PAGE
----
The first of the summer gallery exhibitions open this week. Our picks include never-before-exhibited works by a major modernist photographer, a sampling of contemporary abstraction from the international scene, and an intriguing exhibition from one of the East Bay’s more unique studios.
Photography has not been considered “fine art” for all that long, FAMSF board president Dede Wilsey candidly reminded the press last Thursday. By most counts, the mechanical art form joined the ranks of painting just about thirty years ago. Its inclusion in the museum evidently took some prolonged getting used to among the FAMSF higher ups, but the De Young is now fully resolved to welcome the medium, with chief curator (and photography expert) Julian Cox proudly at the helm.
The only problem is, the De Young doesn’t have very much of it yet. The institution does, however, have an ace in the hole: Trevor Traina, Wilsey’s son.
The charming couple you see above, apparently engaged in struggle with an expensive-looking vacuum cleaner, is the late artist Larry Sultan’s parents. The photograph is from this Bay Area luminary’s hugely acclaimed Pictures from Home series, which earned Sultan the title “king of color photography” and is held largely in major museums like SFMOMA. This Wednesday, at a benefit auction marking the Headlands Center for the Arts’ 30th birthday, Bay Area collectors will have a once-in-a-lifetime chance to acquire it.
Oakland Art Murmur has crescendoed to a straight-up roar, and its First Friday Art Walk has become just as much a misnomer; words like “surge” and “shuffle” befit the teeming, blocked-off streets of Oakland’s uptown arts district a lot better than the provincial “walk.” Staying for the party, it’s all too easy to forget that you’ve come for the art. So arrive early, and make sure to check out these four galleries.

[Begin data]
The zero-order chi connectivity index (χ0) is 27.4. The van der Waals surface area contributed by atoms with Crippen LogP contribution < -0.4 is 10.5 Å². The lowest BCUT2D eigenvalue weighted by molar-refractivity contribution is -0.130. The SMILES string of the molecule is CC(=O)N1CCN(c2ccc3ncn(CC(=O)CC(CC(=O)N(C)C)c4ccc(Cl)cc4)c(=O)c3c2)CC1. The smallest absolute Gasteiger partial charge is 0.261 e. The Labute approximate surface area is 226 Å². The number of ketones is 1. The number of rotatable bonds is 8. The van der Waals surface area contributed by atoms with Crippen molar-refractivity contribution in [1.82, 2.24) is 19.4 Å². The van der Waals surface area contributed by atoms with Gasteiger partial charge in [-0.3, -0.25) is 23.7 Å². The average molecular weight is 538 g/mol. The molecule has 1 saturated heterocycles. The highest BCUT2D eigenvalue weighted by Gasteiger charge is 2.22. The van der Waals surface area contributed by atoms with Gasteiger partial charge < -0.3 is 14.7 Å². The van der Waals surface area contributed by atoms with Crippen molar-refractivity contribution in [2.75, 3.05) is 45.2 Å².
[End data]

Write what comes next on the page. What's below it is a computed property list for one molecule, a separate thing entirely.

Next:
Working in the Financial district, you could pass the sleek, tinted glass exterior of Millennium Tower (301 Mission Street) daily without noticing the rare contents of its street level atrium. Those with the curiosity to enter will find what was set aside for them: A cool place for workday respite, containing three world class sculptural and installation works of contemporary art, two by local artists.
This weekend, San Franciscans used to an ankle-high ebb and flow of contemporary art are preparing to find themselves neck-deep. Close to two hundred prominent galleries from Oakland to St. Petersburg are descending upon the city for three major art fairs that, for the past three years, have helped put SF’s art scene on the map: SF Fine Art Fair, ArtMRKT SF, and ArtPad SF. Three iconic locales – Fort Mason, the Concourse Exhibition Center and the Phoenix Hotel respectively – are housing the surge.
Before next week’s fairs throw the SF gallery scene into a veritable art blizzard, take this weekend to catch some incredible exhibitions on the usual, somewhat more relaxed, terms. From a unique video-only exhibition to a feast of tenacious conceptual art, there will be more than enough to keep you busy.
Let's get right into it.
The city’s museums now have their major exhibitions out and swinging (you’ve seen Foto Mexico and Gaultier; the ads plastered over town are maybe coaxing a return visit) and the gallery circuit is on the cusp of exploding into a big spring season. Our suggestion: take this weekend to explore some of the Bay’s slightly smaller, considerably less hyped, but no doubt equally fascinating museum shows. Here are three picks.
Welcome to the Tenderloin
“It is fun to say things that aren’t polite, and I think it is fun to hear such things as well,” says artist Yokonori Stone with regard to her work at Ever Gold Gallery. This includes a cartoonish painting of a disembodied penis urinating onto a coiled mound of feces with “Welcome to the Tenderloin” written beneath, a person falling off the Golden Gate Bridge, a bearded “Mission Hipster” and portraits of Giants pitchers Tim Lincecum and Vida Blue, among other such precious images.
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